Faced with the challenge of growing their South Korean grocery business in the face of VERY LIMITED, and VERY EXPENSIVE real estate opportunities, the Tesco team developed a virtual grocery store allowing commuters to shop digitally in subway stations using smart phones, as they were going to, or coming home from work. The groceries are delivered to their home that evening. Tesco recognized the shopper need orientation and innovated an entirely new shopper experience for time constrained shoppers. These grocery shoppers didn’t need inspiration or comparative shopping information. What they needed was getting their groceries while saving time in their hectic lives.
This program has been so successful, Tesco has now launched it in the UK as well.
Let’s think about innovating!
As these two examples illustrate, shopper experiences can be innovated in unique and very compelling ways. But chances are, you will not be successful by just winging it; you have to start by deeply and thoroughly understanding your customers’ needs. You also need to know the role your store (and its experience) is expected to, and might be able to serve.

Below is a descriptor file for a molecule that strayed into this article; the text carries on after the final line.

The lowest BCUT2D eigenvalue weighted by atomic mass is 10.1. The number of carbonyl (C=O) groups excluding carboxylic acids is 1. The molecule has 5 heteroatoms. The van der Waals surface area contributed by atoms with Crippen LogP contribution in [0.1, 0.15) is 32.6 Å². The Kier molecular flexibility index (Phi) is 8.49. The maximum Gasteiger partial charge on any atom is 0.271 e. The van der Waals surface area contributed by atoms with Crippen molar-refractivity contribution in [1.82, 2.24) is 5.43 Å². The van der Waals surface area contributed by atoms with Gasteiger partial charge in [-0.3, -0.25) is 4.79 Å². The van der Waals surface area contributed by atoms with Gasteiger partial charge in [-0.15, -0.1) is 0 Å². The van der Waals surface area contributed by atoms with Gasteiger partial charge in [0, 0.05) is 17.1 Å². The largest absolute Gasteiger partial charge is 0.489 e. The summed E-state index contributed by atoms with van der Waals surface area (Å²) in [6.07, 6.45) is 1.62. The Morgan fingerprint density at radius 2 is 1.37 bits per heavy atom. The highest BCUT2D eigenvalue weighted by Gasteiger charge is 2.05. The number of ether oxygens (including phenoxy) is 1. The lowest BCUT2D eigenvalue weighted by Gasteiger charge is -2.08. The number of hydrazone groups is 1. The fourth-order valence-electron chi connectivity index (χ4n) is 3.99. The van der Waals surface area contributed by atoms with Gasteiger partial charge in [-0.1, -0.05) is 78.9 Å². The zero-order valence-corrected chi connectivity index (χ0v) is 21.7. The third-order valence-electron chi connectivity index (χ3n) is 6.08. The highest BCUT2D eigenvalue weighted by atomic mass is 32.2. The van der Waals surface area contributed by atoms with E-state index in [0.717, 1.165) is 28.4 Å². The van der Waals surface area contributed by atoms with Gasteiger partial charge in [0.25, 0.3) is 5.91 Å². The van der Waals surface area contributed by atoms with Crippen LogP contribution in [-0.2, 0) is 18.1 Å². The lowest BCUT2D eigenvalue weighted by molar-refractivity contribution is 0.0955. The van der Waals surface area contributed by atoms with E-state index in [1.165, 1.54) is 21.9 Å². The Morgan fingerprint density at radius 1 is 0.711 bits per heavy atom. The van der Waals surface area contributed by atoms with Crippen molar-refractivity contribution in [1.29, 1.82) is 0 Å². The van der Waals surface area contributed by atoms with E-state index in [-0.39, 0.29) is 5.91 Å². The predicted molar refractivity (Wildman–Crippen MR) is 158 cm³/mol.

To do, this you can start by learning about your shoppers’ three I’s:
- Immediate Need
- Information Seeking
- Inspiration Seeking
Once you better understand the shopper needs orientation of your store’s customers, think about the following questions:
- Is the store experience optimized to best serve the primary need(s) of my core customers and deliver “wow”?
- How might we enhance the design to better meet (or even better) or exceed my shoppers’ primary need(s)?
- Might we be able to enhance our store experience (and potentially sales and loyalty) by dialing up design / service elements aligned against secondary or tertiary shopper needs?
- How else might we deliver an exceptional shopping experience and create even more “wow”?
- Does the shopper need orientation vary during different times of the day or different days of the week?
- What other retail stores or concepts have similar shopper need orientation profiles and what are they doing?
- Are there aspects of my store experience or design that are getting in the way of an exceptional shopping experience?
Admittedly, this list isn’t exhaustive. I’d love to hear what other questions you have! If you are retailer facing growth challenges, one possible opportunity for growth might exist by innovating your shopper experience.
Now, let’s get innovating! – Woody Bendle